Ten Signs that Cinema Lives

Fran Kranz in Drew Goddard’s “The Cabin in the Woods.” | ROADSHOW FILMS

Fran Kranz in Drew Goddard’s “The Cabin in the Woods.” | ROADSHOW FILMS

In 2012, cinema died. At least that’s what many think pieces would have you believe. David Denby, David Thomson, and Andrew O’Hehir all wrote articles lamenting the death of cinema –– or in O’Hehir’s case, the death of film culture.

This is nothing new.

The birth of cinema was followed by pronouncements of its death as soon as the talkies were invented. Technological changes, such as the advent of television and the VCR, have always led to apocalyptic predictions. In this case, the switch from an analog, celluloid-based technology to digital projection –– a source of anxiety reflected in films as different as “The Artist” and “Holy Motors” –– has led to much hand-wringing, some of it justified. I have nothing against seeing new films in DCP –– digital cinema package –– since they were meant to be shown that way, but I worry that film history is getting lost or distorted. The warmer textures of 35mm do more justice to the cinematography of classic Westerns than digital video does.

There’s one more factor at play, which Denby touches on. Mainstream movies have become a medium aimed at teenage boys. Hollywood rarely releases films aimed at adults before the final three months of the year. For film critics who review mainstream releases, cultural literacy now means playing video games and reading comic books and YA novels. As O’Hehir’s essay shows, cinephiles have a tendency to romanticize the ‘60s and early ‘70s, as though the whole country was discussing Godard and Bergman films with Susan Sontag over cocktails.

The days when films like “The Godfather” and “Chinatown” could be instantly acclaimed and hugely popular are well behind us. TV shows like “Breaking Bad,” “Mad Men,” and “Louie” have given that medium a new respectability and a share of the adult audience that Hollywood tapped into in the era between “Easy Rider” and “Jaws.” However, art films continue to be made and distributed.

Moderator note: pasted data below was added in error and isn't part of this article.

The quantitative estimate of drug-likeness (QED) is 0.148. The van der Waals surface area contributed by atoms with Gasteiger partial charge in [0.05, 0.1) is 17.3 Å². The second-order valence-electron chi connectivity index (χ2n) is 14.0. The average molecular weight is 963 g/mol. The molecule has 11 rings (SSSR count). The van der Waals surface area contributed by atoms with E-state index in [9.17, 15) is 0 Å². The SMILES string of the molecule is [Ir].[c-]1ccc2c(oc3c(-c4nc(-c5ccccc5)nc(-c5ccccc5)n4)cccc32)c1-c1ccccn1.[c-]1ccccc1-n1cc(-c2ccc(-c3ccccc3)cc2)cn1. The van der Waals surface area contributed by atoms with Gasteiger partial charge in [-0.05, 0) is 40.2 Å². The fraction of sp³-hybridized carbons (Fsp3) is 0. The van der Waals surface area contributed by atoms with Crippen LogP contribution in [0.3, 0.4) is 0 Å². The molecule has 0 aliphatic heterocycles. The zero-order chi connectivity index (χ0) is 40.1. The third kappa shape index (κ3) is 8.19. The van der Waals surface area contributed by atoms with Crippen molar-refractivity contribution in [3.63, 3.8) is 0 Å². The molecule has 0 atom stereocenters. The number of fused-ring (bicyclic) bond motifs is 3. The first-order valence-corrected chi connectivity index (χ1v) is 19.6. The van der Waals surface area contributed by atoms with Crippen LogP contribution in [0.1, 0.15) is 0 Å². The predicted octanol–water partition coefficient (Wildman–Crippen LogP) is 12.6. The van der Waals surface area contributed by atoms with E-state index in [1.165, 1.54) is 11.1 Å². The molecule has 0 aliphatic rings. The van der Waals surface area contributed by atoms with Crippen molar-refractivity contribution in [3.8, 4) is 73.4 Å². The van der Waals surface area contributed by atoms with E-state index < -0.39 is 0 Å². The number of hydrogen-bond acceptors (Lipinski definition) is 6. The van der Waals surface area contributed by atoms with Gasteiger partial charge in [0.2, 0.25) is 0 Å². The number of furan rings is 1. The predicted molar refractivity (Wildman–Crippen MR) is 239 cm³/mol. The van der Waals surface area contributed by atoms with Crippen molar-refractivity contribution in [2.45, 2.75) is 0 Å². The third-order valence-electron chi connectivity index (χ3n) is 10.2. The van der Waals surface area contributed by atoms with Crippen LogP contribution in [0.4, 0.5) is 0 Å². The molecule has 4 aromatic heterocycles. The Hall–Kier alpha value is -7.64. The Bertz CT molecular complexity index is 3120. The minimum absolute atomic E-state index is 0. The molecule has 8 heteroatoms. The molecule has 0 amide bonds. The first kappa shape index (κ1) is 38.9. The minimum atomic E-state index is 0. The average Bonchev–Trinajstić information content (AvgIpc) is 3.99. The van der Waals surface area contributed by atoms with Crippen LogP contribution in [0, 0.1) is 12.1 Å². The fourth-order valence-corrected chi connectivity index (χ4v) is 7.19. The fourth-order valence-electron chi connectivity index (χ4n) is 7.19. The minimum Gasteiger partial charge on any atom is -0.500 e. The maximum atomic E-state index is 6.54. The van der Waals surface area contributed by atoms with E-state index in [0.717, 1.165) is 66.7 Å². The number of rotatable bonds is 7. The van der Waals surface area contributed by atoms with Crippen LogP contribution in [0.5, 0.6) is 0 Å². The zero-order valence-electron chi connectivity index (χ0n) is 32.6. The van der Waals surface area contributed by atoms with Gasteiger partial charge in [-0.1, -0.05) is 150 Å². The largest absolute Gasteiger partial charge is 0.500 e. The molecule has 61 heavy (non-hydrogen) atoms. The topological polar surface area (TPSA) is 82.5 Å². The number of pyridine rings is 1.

All the same, the kind of eclectic cinephilia that values bleak Hungarian auteur Béla Tarr and the video game-derived bloodbaths of Paul W. S. Anderson equally seems to be an increasingly minority taste. The film audience is fragmenting into niches. How many people saw both “The Best Exotic Marigold Hotel” and “Resident Evil: Retribution”? It’s too soon to tell if this development is entirely negative, but it’s at the heart of the changes in American film culture.

In addition to my top 10 list itself, I’d like to salute two films without American distribution, both of which received one-off screenings courtesy of the Film Society of Lincoln Center –– Adam Curtis’ “All Watched Over By Machines of Loving Grace” and Radu Jude’s “A Film For Friends.” Curtis’ three-hour documentary, made as a BBC mini-series, examines the ways in which ideologies ranging from Bill Clinton’s neoliberalism to Ayn Rand’s libertarianism have promised freedom and turned out to be traps. Jude’s hour-long film, most of which consists of a single shot from a video camera, starts out as the epitome of Eastern European miserabilism and ends up repudiating it.

My choices for the best of 2012 are:

1. “The Cabin in the Woods” (Drew Goddard) A comedy about the codes of the horror genre, drawing on everything from Michael Haneke to H. P. Lovecraft, “The Cabin in the Woods” critiques slasher films’ puritanical attitudes about sex and pot while still offering up their pleasures. It’s every bit as smart and clever as it thinks it is, and quite unpredictable to boot.

Kara Hayward Jared Gilman  in Wes Anderson’s “Moonrise Kingdom.” | NIKO TAVERNISE/ FOCUS FEATURES

Kara Hayward Jared Gilman in Wes Anderson’s “Moonrise Kingdom.” | NIKO TAVERNISE/ FOCUS FEATURES